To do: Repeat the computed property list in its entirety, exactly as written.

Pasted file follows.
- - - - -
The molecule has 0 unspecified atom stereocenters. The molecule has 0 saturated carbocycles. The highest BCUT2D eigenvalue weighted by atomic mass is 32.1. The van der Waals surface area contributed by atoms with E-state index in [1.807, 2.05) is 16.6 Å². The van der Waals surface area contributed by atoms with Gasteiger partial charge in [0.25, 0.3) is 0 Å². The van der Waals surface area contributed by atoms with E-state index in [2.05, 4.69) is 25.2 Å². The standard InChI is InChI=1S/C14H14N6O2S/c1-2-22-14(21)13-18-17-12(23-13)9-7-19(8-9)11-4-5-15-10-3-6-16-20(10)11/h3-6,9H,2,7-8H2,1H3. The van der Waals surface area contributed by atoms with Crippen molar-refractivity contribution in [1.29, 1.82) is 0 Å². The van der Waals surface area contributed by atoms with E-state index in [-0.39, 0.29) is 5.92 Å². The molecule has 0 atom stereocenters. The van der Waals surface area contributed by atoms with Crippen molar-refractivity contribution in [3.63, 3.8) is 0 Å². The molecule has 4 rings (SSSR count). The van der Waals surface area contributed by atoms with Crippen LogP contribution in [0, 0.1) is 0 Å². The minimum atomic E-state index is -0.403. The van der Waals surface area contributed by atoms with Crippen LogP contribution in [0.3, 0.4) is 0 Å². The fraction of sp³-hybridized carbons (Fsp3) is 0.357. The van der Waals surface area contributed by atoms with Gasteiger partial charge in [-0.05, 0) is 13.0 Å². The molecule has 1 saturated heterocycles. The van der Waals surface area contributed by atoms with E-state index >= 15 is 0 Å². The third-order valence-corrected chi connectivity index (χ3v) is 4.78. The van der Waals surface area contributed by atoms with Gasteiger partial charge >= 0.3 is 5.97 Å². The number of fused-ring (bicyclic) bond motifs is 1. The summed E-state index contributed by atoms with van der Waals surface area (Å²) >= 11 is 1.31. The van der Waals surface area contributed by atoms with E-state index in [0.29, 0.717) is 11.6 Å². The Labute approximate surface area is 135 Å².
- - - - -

The molecule has 0 unspecified atom stereocenters. The molecule has 0 saturated carbocycles. The highest BCUT2D eigenvalue weighted by atomic mass is 32.1. The van der Waals surface area contributed by atoms with E-state index in [1.807, 2.05) is 16.6 Å². The van der Waals surface area contributed by atoms with Gasteiger partial charge in [0.25, 0.3) is 0 Å². The van der Waals surface area contributed by atoms with E-state index in [2.05, 4.69) is 25.2 Å². The standard InChI is InChI=1S/C14H14N6O2S/c1-2-22-14(21)13-18-17-12(23-13)9-7-19(8-9)11-4-5-15-10-3-6-16-20(10)11/h3-6,9H,2,7-8H2,1H3. The van der Waals surface area contributed by atoms with Crippen molar-refractivity contribution in [1.29, 1.82) is 0 Å². The van der Waals surface area contributed by atoms with E-state index in [-0.39, 0.29) is 5.92 Å². The molecule has 0 atom stereocenters. The van der Waals surface area contributed by atoms with Crippen molar-refractivity contribution in [3.63, 3.8) is 0 Å². The molecule has 4 rings (SSSR count). The van der Waals surface area contributed by atoms with Crippen LogP contribution in [0, 0.1) is 0 Å². The minimum atomic E-state index is -0.403. The van der Waals surface area contributed by atoms with Crippen LogP contribution in [0.3, 0.4) is 0 Å². The fraction of sp³-hybridized carbons (Fsp3) is 0.357. The van der Waals surface area contributed by atoms with Gasteiger partial charge in [-0.05, 0) is 13.0 Å². The molecule has 1 saturated heterocycles. The van der Waals surface area contributed by atoms with E-state index >= 15 is 0 Å². The third-order valence-corrected chi connectivity index (χ3v) is 4.78. The van der Waals surface area contributed by atoms with Gasteiger partial charge >= 0.3 is 5.97 Å². The number of fused-ring (bicyclic) bond motifs is 1. The summed E-state index contributed by atoms with van der Waals surface area (Å²) >= 11 is 1.31. The van der Waals surface area contributed by atoms with E-state index in [0.29, 0.717) is 11.6 Å². The Labute approximate surface area is 135 Å².